On July 18, it was reported that Apple plans to slow hiring plans and budget spending for some of its divisions in 2023 in response to a potential global recession. Shares of Apple and some other US technology stocks plunged on the news.
Microsoft has just announced that some jobs will be eliminated as part of a "corporate strategy change," Oracle is considering a $1 billion cost-cutting plan that will include thousands of job cuts, And Twitter is shedding a third of its recruiting team and cancelling a back-office contract at its Silicon Valley headquarters. Alphabet, Amazon, Snap and others have all announced some measures to rein in budgets in the past few weeks, including reducing hiring, while Microsoft, Tesla and Meta have already taken job cuts.
The spread of layoffs from LOss-making US tech startups to giant tech companies with solid profits illustrates the challenges facing US tech companies in multiple cycles. First, the Nasdaq index, a proxy for trends in technology stocks, rose from 1577 in 2009 to 16,212 at the end of last year. While that more than 10-fold gain was underpinned by earnings, it was largely driven by excess liquidity unleashed by multiple rounds of quantitative easing after the subprime crisis, and the market was willing to give them higher valuations. Now, capital is going from "free" to "expensive," as the Fed enters a rapid rate hike cycle that will lead to a massive exodus of capital from already frothy tech stocks.
Second, America's economy currently in serious trouble, if after the subprime crisis and the United States out of quantitative easing fluctuations caused by the two can use monetary policy to solve, the United States in response to the outbreak of infinite intense inflation easing and combination, are driving the fed raising interest rates, radical stagflation may be produced or the risk of a hard landing. Unlike previous v-shaped recoveries, which could be stimulated by monetary easing, this time the US is facing the consequences of long-term easing, which is difficult to be fixed by monetary policy in the short term. Instead, there will be a long-term structural downturn. Therefore, the macroeconomic cycle of certainty facing tech companies is over.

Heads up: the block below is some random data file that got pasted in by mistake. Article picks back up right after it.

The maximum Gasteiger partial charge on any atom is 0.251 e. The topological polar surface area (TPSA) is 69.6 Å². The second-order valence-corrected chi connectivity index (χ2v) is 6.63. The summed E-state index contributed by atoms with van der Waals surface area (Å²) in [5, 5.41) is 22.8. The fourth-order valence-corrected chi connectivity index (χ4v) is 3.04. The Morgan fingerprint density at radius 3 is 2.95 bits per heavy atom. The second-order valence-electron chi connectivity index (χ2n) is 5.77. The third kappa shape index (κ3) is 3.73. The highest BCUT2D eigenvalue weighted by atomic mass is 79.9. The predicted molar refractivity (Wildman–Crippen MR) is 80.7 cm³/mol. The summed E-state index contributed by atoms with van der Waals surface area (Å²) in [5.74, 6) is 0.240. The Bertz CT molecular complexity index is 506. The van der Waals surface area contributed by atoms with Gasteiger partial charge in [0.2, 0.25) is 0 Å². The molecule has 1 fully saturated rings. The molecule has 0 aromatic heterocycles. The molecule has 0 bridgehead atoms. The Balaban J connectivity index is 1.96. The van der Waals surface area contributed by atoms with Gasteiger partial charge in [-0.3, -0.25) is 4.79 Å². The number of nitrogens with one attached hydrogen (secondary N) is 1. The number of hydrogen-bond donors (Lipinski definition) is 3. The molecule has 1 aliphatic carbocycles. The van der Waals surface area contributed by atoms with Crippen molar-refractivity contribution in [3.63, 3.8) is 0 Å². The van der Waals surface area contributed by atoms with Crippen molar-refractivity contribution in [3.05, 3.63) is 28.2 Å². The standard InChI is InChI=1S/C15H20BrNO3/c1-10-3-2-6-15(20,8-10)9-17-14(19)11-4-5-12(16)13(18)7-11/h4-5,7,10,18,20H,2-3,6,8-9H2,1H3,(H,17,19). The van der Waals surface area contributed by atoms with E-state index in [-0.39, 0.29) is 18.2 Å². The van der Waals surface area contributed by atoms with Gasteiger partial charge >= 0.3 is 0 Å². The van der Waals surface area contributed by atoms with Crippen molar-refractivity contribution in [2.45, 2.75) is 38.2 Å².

Third, Internet-based American technology companies have generally entered the bottleneck period of innovation and development. Whether in terms of global market penetration, business depth, and technological innovation, American technology companies have long reached a plateau. Working from home during the global pandemic has created a huge business boost for the Internet sector, driving stock prices up sharply. As the US enters the post-COVID-19 era, normal social production activities resume and telecommuting demand decreases, while liquidity tightening and cycle changes are also taking place. As a result, the NASDAQ index has dropped about 27% this year.
American technology companies have had to change their growth models in response to fundamental changes in the economic environment. For too long, these tech companies have had easy access to financing and made huge profits, leading them to become accustomed to spending whatever the cost to gain dominance in certain areas. In particular, some large companies will invest in technology in a variety of areas to find new sources of growth. These diversified investments may be supported when the parent company is growing rapidly, but if profits slow down, these loss-making businesses will become a huge burden. As a result, loss-making companies are resorting to cost-saving measures to survive. Large, profitable companies also need to cut costs to offset profit pressures from slowing revenues and deal with uncertainty about the future.
Some companies in China's Internet industry have followed a similar pattern to Silicon Valley companies, investing heavily and diversifying their businesses. As early as 2016, the industry began to realize that the Internet has entered the second half, the main business growth space is getting smaller and smaller, they continue to explore new models and businesses. However, the slowdown in the growth of Internet advertising business due to the epidemic makes it difficult to support the investment and expansion of money burning, so it is an option for these companies to cut those unprofitable and unsustainable departments.
Although China and the United States have different monetary policies and domestic economic environments, Internet companies in the two countries face similar industrial cycles and are constrained and influenced by capital to some extent. As a result, some companies begin to save costs and shrink business in various ways.